Lt Col Richard Kidder Meade
Richard Kidder Meade was a Virginian whose grandfather had been the governor of North Carolina. He was educated at the Harrow School, one of the oldest and most respected schools in England. A scholar, strong and rugged outdoorsman, and excellent horseman, Meade was commissioned as a Captain in the 2nd Virginia Regiment in October 1775.
Meade’s appointment as one of Washington’s aides-de-camp came in March 1777. He was frequently used by the commander-in-chief to deliver important dispatches and orders. It was during his time on Washington’s staff that Meade became a good friend of Alexander Hamilton.
At Valley Forge, Meade was assigned the task of showing a model cabin and construction areas to the officers who were to supervise the building of the huts. He was also sent to meet Martha Washington’s coach near the Susquehanna River as she approached Valley Forge, and he escorted her the rest of the way to camp.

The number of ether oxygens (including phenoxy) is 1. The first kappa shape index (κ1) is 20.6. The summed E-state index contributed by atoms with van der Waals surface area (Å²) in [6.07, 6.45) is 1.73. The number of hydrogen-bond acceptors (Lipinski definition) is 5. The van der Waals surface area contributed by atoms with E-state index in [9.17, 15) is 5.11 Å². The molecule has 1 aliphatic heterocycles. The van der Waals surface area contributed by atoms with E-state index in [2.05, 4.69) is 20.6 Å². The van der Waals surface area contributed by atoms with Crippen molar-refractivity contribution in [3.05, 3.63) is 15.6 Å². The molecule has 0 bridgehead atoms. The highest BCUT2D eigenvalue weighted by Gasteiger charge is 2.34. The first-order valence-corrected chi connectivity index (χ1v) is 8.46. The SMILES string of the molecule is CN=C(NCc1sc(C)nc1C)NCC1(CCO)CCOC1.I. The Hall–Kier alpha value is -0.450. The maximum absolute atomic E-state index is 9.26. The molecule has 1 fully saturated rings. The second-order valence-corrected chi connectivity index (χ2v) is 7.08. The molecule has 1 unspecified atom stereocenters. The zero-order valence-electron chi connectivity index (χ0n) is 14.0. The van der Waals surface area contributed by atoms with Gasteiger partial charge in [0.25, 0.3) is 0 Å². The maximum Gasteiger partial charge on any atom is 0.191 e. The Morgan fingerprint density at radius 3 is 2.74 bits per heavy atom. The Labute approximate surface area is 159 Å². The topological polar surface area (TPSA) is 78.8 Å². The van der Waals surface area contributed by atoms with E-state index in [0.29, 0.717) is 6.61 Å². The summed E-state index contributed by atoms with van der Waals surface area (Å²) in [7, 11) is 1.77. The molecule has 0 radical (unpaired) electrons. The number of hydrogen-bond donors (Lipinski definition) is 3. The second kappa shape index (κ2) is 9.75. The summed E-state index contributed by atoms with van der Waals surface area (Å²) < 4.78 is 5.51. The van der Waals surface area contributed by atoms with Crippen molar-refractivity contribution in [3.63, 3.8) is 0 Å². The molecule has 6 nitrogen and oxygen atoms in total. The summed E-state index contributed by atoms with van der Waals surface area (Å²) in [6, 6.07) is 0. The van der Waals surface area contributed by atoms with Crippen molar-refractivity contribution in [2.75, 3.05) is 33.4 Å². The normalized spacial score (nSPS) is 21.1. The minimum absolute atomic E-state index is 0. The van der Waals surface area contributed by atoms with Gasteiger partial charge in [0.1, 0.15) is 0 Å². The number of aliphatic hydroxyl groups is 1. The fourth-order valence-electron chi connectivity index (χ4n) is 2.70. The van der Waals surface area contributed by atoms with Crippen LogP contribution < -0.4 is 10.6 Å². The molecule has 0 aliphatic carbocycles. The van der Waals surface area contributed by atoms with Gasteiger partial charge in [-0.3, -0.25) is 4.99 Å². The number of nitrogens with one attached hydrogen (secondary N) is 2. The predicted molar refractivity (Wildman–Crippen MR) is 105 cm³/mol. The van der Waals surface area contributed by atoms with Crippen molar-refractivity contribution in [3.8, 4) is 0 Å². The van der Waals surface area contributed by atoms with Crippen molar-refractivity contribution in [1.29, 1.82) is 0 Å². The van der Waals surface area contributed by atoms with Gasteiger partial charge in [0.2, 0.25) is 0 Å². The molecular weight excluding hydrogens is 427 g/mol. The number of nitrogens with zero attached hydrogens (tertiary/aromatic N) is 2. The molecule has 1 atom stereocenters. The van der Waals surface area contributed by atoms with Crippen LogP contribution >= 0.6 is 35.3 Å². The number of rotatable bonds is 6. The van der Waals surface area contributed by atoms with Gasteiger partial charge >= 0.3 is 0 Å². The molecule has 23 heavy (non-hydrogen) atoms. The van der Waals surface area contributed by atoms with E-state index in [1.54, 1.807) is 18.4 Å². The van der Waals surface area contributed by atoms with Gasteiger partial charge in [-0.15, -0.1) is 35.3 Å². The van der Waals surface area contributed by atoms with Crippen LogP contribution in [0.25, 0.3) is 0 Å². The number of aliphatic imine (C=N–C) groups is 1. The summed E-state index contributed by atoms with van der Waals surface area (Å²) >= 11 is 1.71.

Meade left Washington’s staff in 1780 to get married for the second time in Virginia. Shortly thereafter, British forces under the command of General Benedict Arnold invaded Virginia. Meade remained there to assist General von Steuben, and he commanded American troops in that theater until the end of the war. He then returned to farming and visited his former commander-in-chief at Mount Vernon on occasion. Meade eventually died in 1805, apparently from gout and the effects of many years of military life.
Did You Know?
Valley Forge was the third of the eight American winter encampments during the Revolutionary War. It is the best known of the eight, however, because it is remembered as the birthplace of the Continental Army.